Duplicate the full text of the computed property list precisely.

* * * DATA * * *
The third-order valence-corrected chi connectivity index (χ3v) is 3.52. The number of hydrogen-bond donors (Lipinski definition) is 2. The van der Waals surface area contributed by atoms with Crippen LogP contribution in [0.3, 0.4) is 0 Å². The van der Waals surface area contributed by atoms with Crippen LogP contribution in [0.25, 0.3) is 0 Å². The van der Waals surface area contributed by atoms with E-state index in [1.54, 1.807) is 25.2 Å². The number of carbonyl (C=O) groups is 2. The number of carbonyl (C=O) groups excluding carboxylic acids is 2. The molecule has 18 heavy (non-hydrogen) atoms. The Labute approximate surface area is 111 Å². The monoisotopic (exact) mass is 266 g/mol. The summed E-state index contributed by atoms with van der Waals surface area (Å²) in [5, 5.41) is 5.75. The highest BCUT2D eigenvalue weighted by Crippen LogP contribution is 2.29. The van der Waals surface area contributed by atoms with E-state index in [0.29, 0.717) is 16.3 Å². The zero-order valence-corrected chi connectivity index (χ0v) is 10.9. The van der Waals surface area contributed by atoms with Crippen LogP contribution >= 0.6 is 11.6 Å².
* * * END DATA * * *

The third-order valence-corrected chi connectivity index (χ3v) is 3.52. The number of hydrogen-bond donors (Lipinski definition) is 2. The van der Waals surface area contributed by atoms with Crippen LogP contribution in [0.3, 0.4) is 0 Å². The van der Waals surface area contributed by atoms with Crippen LogP contribution in [0.25, 0.3) is 0 Å². The van der Waals surface area contributed by atoms with E-state index in [1.54, 1.807) is 25.2 Å². The number of carbonyl (C=O) groups is 2. The number of carbonyl (C=O) groups excluding carboxylic acids is 2. The molecule has 18 heavy (non-hydrogen) atoms. The Labute approximate surface area is 111 Å². The monoisotopic (exact) mass is 266 g/mol. The summed E-state index contributed by atoms with van der Waals surface area (Å²) in [5, 5.41) is 5.75. The highest BCUT2D eigenvalue weighted by Crippen LogP contribution is 2.29. The van der Waals surface area contributed by atoms with E-state index in [0.29, 0.717) is 16.3 Å². The zero-order valence-corrected chi connectivity index (χ0v) is 10.9. The van der Waals surface area contributed by atoms with Crippen LogP contribution >= 0.6 is 11.6 Å².